Calculations by Royal London show the state pension boost many self-employed people received under recent reforms is greater than the amount they will lose through recently announced National Insurance changes.
In yesterday’s (8 March) Budget, chancellor Philip Hammond increased Class four National Insurance contributions by 1 per cent from April 2018 and again from April 2019.
Once all other reforms are taken into account, Royal London estimated this would cost an illustrative self-employed person £7,720 over a 40-year working life.
But it also calculated changes to the state pension mean this self-employed person would get an increase worth £37,800 over a 20-year retirement.
Sir Steve Webb, director of policy at Royal London and former pensions minister in the Conservative/Liberal Democrat coalition government, said: “When assessing an appropriate level of National Insurance contributions for self-employed people, it is important to look at the full picture, including recent changes to the state benefits which the self-employed receive.
“The new state pension represents a very significant boost for the self-employed which will be worth significantly more than the cost of the National Insurance contribution increases which have been announced.”
For an illustrative self-employed person earning £25,000 per year, their annual National Insurance contributions bill will increase by £339 once the full increase to 11 per cent has been introduced.
But from 2018 to 2019 self-employed people will benefit from the abolition of Class two National Insurance contributions, which are currently charged at a rate of £2.80 per week or £146 per year.
If the changes were applied over a 40-year working life, the total additional National Insurance contribution bill would be £7,720.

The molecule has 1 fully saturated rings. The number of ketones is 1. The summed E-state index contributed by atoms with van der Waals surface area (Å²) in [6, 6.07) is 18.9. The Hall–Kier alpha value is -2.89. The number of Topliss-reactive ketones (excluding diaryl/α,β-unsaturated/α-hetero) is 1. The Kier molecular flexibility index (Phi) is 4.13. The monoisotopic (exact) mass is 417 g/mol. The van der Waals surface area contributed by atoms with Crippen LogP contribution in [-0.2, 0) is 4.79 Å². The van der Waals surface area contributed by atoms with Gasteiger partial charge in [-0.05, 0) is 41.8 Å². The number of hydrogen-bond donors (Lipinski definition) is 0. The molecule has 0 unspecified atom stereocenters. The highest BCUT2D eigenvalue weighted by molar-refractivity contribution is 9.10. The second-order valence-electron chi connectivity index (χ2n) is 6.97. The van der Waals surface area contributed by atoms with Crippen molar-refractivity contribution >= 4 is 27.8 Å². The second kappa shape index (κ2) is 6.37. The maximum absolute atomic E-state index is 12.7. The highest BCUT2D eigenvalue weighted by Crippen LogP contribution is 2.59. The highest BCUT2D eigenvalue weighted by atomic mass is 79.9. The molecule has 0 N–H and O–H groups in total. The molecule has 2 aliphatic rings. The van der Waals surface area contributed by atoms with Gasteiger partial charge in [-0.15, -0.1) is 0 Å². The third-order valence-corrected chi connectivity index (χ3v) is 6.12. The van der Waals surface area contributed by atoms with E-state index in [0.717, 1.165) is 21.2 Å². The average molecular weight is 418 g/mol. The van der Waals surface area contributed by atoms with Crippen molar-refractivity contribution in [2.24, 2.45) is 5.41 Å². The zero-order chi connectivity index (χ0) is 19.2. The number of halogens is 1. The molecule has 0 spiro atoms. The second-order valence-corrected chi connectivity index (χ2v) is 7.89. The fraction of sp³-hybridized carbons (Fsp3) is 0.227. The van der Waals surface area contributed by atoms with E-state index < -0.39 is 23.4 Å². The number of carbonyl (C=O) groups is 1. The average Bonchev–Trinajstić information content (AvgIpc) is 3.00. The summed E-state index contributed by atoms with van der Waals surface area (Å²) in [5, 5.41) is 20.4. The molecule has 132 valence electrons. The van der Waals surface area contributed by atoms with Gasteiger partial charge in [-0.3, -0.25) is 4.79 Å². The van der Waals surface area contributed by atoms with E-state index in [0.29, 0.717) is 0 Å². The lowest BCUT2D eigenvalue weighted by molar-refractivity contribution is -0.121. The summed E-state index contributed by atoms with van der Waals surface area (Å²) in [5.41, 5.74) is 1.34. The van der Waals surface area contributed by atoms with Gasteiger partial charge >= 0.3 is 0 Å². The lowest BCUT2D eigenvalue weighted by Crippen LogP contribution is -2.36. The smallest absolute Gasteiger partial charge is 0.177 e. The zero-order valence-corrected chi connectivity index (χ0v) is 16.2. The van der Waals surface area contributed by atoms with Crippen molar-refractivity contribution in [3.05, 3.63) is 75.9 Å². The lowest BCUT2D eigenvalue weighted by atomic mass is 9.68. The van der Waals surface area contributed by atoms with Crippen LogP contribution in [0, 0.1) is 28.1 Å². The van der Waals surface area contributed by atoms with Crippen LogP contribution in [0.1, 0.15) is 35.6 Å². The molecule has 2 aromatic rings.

Meanwhile under the old state pension system, the National Insurance contributions of the self-employed built up rights to a basic state pension but not to the state earnings-related pension scheme.
This meant that someone who was self-employed through their working life could only get a pension of £119.30 a week.
Under the post-April 2016 system, a self-employed person with 35 years of contributions will qualify for the full flat-rate pension of £155.65 per week.
This is an extra £36.35 per week or £1,890 per year of retirement. Over an illustrative 20-year retirement, this would be worth £37,800.
Speaking during his Budget speech yesterday (8 March), Mr Hammond said many of the changes to the pension regime meant the different tax treatment of the employed and self-employed was no longer necessary.
He said: "People should have choices about how they work, but those choices should not be driven primarily by differences in tax treatment.
“Employed and self-employed alike use our public services in the same way, but they are not paying for them in the same way.”
There has been a sharp increase in the number of self-employed workers in recent years.
They now account for around 15 per cent of Britain’s workforce compared with less than 12 per cent at the turn of the millennium.